Government Medical College Thiruvananthapuram
Government Medical College Thiruvananthapuram
Binesh V.G.,Government Medical College Kottayam |
Ambooken B.,Government Medical College Thrissur |
Asokan N.,Government Medical College Thrissur |
Ajithkumar K.,Government Medical College Thrissur |
And 3 more authors.
Indian Journal of Public Health Research and Development | Year: 2016
Background: Acne vulgaris a common cosmetic problem especially in the adolescent age is caused and perpetuated by various endogenous and exogenous factors. Identification of these factors would improve the treatment outcome and prevent recurrences. Aim: To identify various etiological factors in acne vulgaris among out patients attending the Dermatology department of a tertiary care teaching hospital. Materials and Method: 200 registered patients who presented with acne vulgaris and on regular follow up for a period not less than 6 months were classified into three groups, mild, moderate and severe. Detailed history was elicited and clinical examination were done in all cases with hormonal evaluation in clinically relevant cases. Results: 110 females and 90 males participated in the study. 118 (59%) had mild acne, 68 (34%) moderately severe and 14 (7%) severe form of acne. Main endogenous factors observed were genetic predisposition in 64/200 subjects (32%), seborrhoeic dermatitis in 102/200 (51%) and acanthosis nigricans was present in 9/200 (4.5%). Of the 110 females premenstrual exacerbation of acne was observed in 48 (43.6%) and polycystic ovaries in 16 females (14.5%). Main exogenous factors identified were usage of topical comedogenic agents in 102 (51%) subjects, dietary factors in 64 (32%) subjects, emotional stress in 17(8.5%) subjects. Conclusion: A proper evaluation of endogenous and exogenous factors is necessary to prevent persistence or recurrence of acne and long term consequences like scarring, pigmentation and psychological distress. The most common exogenous etiological factor identified in the present study was usage of comedogenic substances and the most prevalent coexistent dermatoses was seborrhoeic dermatitis. Hence these factors need to be addressed in all cases of acne to prevent its recurrence or perpetuation. © 2016, Indian Journal of Public Health Research and Development. All rights reserved.
Nair R.V.,Government Medical College Thiruvananthapuram |
Jayapalan S.,Government Medical College Thiruvananthapuram
Clinical Epidemiology and Global Health | Year: 2015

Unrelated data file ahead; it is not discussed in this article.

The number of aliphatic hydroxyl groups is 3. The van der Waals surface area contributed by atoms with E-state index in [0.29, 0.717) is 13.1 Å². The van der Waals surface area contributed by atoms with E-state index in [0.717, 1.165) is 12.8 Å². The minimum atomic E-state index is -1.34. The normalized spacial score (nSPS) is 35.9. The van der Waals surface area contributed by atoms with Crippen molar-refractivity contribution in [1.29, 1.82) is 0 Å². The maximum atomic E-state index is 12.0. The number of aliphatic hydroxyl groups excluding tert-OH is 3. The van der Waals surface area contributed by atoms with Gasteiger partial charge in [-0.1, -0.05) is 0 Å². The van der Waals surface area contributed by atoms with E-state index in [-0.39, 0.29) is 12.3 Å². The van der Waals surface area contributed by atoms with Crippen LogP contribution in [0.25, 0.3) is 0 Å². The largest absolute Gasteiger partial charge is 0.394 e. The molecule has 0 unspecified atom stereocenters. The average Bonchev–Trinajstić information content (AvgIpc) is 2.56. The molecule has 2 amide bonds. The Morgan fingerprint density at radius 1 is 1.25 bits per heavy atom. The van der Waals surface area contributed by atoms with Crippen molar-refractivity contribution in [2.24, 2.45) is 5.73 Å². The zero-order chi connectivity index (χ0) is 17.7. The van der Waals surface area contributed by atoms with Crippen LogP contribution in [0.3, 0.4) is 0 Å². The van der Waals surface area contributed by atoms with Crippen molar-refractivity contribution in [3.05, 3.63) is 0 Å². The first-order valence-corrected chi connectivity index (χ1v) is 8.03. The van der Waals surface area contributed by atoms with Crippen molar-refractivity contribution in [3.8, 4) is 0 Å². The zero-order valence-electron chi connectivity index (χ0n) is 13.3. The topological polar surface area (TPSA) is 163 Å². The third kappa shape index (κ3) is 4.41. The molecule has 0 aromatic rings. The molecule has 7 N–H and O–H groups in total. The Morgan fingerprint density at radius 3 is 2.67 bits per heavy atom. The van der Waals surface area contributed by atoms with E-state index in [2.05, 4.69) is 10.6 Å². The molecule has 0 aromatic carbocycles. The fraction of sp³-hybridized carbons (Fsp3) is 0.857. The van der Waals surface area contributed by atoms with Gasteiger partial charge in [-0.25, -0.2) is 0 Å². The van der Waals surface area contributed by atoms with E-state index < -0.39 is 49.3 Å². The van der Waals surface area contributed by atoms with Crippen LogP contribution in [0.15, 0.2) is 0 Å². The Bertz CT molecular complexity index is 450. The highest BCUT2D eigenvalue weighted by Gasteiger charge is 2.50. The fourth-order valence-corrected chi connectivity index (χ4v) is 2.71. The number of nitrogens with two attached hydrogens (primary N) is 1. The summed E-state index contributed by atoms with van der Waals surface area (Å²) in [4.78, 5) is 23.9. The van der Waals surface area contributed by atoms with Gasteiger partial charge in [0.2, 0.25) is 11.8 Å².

Introduction: Psoriasis is a common papulosquamous skin disease, which presents as a chronic, disfiguring, inflammatory condition of the skin and joints. Most patients require lifetime treatment. Different treatment modalities, both systemic and topical, are available for psoriasis, with varying degrees of effectiveness and safety. Phototherapy is a well-established treatment option for moderate to severe psoriasis. PUVA photochemotherapy is a time-tested treatment option. NBUVB is becoming an accepted modality of treatment. Methods: 30 psoriasis patients with PASI > 10, who attended a tertiary care centre, were randomized into two groups to receive PUVA photochemotherapy and NBUVB therapy, respectively to know whether NBUVB therapy was better than PUVA therapy. The outcome measures were PASI 75, number of treatment exposures, adverse effects and non-compliance. Non-parametric tests were used to analyze the data. Results: 75% of NBUVB-treated and 50% of PUVA-treated patients had disease clearance. The total number of treatment exposures required for disease clearance was 15 for the NBUVB group and 18 for the PUVA group. 25% patients in the NBUVB group and 75% patients in the PUVA group developed the adverse effects and this prevented the patients from continuing the treatment. Conclusion: NBUVB can be considered as the treatment of choice in this particular group of patients taking into account the higher disease clearance rate, lower number of treatment exposures and lesser adverse effects. © 2015 INDIACLEN.
Sindhu R.S.,Government Medical College Thiruvananthapuram |
Subhash R.,Government Medical College Thiruvananthapuram |
Gireesan P.,Government Medical College Thiruvananthapuram |
Raji L.,Government Medical College Thiruvananthapuram |
And 4 more authors.
Pancreatology | Year: 2015
Introduction Chronic Pancreatitis (CP) is a heterogenous disease with alcoholic chronic pancreatitis (ACP) dominating in the West, and idiopathic or tropical chronic pancreatitis (TCP) in the tropics. The aim of this study is to assess the feasibility of using a scanning electron microscope (SEM) to analyze the ultra-structural changes in alcoholic and tropical subtypes of CP. Methods Chronic pancreatitis tissue samples were taken from the biopsy samples of 16 patients (seven ACP and nine TCP) who underwent drainage procedures for CP. These samples were subjected to SEM analysis and findings of normal pancreas were compared with those of CP for appreciating differences in their architectural changes. Results Normal architecture of pancreas could be observed as lobules of parenchyma, ductal system and definite loci of Islets of Langerhans (IOL). CP samples showed loss of architecture in the form of severe fibrosis and calcifications. In ACP, the fibrosis was predominantly seen towards the periphery of the gland sparing the periductal areas. These fibres were strangulating and damaging the parenchyma. Crystals were seen over these fibres. In TCP, fibrosis was moderate and uniform throughout the parenchyma. Moreover the crystals were larger and intraluminal. Total fatty replacement of parenchyma was a striking feature in TCP, seen exclusively in diabetics with gross atrophy of IOL. Conclusion SEM gives the real-life pictures of fibrosis, fatty change, ductal changes, calcifications and thus the actual extent of damage in CP better than the ordinary light microscopy. © 2015 IAP and EPC.